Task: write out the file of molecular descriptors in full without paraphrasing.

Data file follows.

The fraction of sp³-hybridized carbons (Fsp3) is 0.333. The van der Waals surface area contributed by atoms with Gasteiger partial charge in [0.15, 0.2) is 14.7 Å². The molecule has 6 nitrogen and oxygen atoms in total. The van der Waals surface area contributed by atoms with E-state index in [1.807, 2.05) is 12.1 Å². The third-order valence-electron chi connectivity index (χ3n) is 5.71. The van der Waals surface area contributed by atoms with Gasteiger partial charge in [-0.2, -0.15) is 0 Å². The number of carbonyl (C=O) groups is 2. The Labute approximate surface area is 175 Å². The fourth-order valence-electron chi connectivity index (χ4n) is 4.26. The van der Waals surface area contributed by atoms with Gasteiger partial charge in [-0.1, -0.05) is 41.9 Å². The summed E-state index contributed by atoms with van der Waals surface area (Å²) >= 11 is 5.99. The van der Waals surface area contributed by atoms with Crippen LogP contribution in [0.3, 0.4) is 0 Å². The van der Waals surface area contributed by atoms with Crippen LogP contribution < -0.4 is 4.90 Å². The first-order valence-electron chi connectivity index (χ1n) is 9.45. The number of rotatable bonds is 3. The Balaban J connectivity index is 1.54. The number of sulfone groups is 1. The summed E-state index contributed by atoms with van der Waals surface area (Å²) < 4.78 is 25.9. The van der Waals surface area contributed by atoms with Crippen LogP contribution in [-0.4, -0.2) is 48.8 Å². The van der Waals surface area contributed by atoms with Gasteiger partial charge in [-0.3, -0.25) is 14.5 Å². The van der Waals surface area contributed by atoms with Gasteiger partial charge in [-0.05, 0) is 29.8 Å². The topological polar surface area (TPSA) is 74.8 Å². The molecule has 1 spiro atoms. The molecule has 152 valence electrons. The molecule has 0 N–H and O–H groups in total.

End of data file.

The fraction of sp³-hybridized carbons (Fsp3) is 0.333. The van der Waals surface area contributed by atoms with Gasteiger partial charge in [0.15, 0.2) is 14.7 Å². The molecule has 6 nitrogen and oxygen atoms in total. The van der Waals surface area contributed by atoms with E-state index in [1.807, 2.05) is 12.1 Å². The third-order valence-electron chi connectivity index (χ3n) is 5.71. The van der Waals surface area contributed by atoms with Gasteiger partial charge in [-0.2, -0.15) is 0 Å². The number of carbonyl (C=O) groups is 2. The Labute approximate surface area is 175 Å². The fourth-order valence-electron chi connectivity index (χ4n) is 4.26. The van der Waals surface area contributed by atoms with Gasteiger partial charge in [-0.1, -0.05) is 41.9 Å². The summed E-state index contributed by atoms with van der Waals surface area (Å²) >= 11 is 5.99. The van der Waals surface area contributed by atoms with Crippen LogP contribution in [0.3, 0.4) is 0 Å². The van der Waals surface area contributed by atoms with Crippen LogP contribution < -0.4 is 4.90 Å². The first-order valence-electron chi connectivity index (χ1n) is 9.45. The number of rotatable bonds is 3. The Balaban J connectivity index is 1.54. The number of sulfone groups is 1. The summed E-state index contributed by atoms with van der Waals surface area (Å²) < 4.78 is 25.9. The van der Waals surface area contributed by atoms with Crippen LogP contribution in [-0.4, -0.2) is 48.8 Å². The van der Waals surface area contributed by atoms with Gasteiger partial charge in [-0.3, -0.25) is 14.5 Å². The van der Waals surface area contributed by atoms with Gasteiger partial charge in [-0.05, 0) is 29.8 Å². The topological polar surface area (TPSA) is 74.8 Å². The molecule has 1 spiro atoms. The molecule has 152 valence electrons. The molecule has 0 N–H and O–H groups in total.